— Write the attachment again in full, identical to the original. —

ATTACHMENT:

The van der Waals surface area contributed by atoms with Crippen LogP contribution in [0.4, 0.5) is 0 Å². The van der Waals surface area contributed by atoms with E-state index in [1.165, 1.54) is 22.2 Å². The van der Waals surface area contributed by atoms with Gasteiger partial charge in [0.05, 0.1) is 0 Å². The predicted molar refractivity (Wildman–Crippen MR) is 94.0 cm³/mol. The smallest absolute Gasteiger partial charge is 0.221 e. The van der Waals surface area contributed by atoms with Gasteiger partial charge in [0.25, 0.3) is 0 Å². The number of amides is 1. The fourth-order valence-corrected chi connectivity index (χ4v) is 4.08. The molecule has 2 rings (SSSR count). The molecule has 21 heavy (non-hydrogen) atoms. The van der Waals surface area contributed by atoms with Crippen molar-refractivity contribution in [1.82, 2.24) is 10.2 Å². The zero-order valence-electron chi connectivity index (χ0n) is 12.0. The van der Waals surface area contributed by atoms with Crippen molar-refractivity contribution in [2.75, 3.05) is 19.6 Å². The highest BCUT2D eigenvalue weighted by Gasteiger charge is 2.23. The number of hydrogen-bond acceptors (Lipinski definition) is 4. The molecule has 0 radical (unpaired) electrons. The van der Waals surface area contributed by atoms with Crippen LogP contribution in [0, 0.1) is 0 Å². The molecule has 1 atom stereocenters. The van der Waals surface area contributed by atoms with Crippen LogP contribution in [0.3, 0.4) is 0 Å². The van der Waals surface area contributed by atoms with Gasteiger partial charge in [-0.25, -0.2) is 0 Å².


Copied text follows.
The van der Waals surface area contributed by atoms with Crippen LogP contribution in [0.4, 0.5) is 0 Å². The van der Waals surface area contributed by atoms with E-state index in [1.165, 1.54) is 22.2 Å². The van der Waals surface area contributed by atoms with Gasteiger partial charge in [0.05, 0.1) is 0 Å². The predicted molar refractivity (Wildman–Crippen MR) is 94.0 cm³/mol. The smallest absolute Gasteiger partial charge is 0.221 e. The van der Waals surface area contributed by atoms with Gasteiger partial charge in [0.25, 0.3) is 0 Å². The number of amides is 1. The fourth-order valence-corrected chi connectivity index (χ4v) is 4.08. The molecule has 2 rings (SSSR count). The molecule has 21 heavy (non-hydrogen) atoms. The van der Waals surface area contributed by atoms with Crippen molar-refractivity contribution in [1.82, 2.24) is 10.2 Å². The zero-order valence-electron chi connectivity index (χ0n) is 12.0. The van der Waals surface area contributed by atoms with Crippen molar-refractivity contribution in [2.75, 3.05) is 19.6 Å². The highest BCUT2D eigenvalue weighted by Gasteiger charge is 2.23. The number of hydrogen-bond acceptors (Lipinski definition) is 4. The molecule has 0 radical (unpaired) electrons. The van der Waals surface area contributed by atoms with Crippen LogP contribution in [0, 0.1) is 0 Å². The molecule has 1 atom stereocenters. The van der Waals surface area contributed by atoms with Crippen LogP contribution in [0.3, 0.4) is 0 Å². The van der Waals surface area contributed by atoms with Gasteiger partial charge in [-0.25, -0.2) is 0 Å².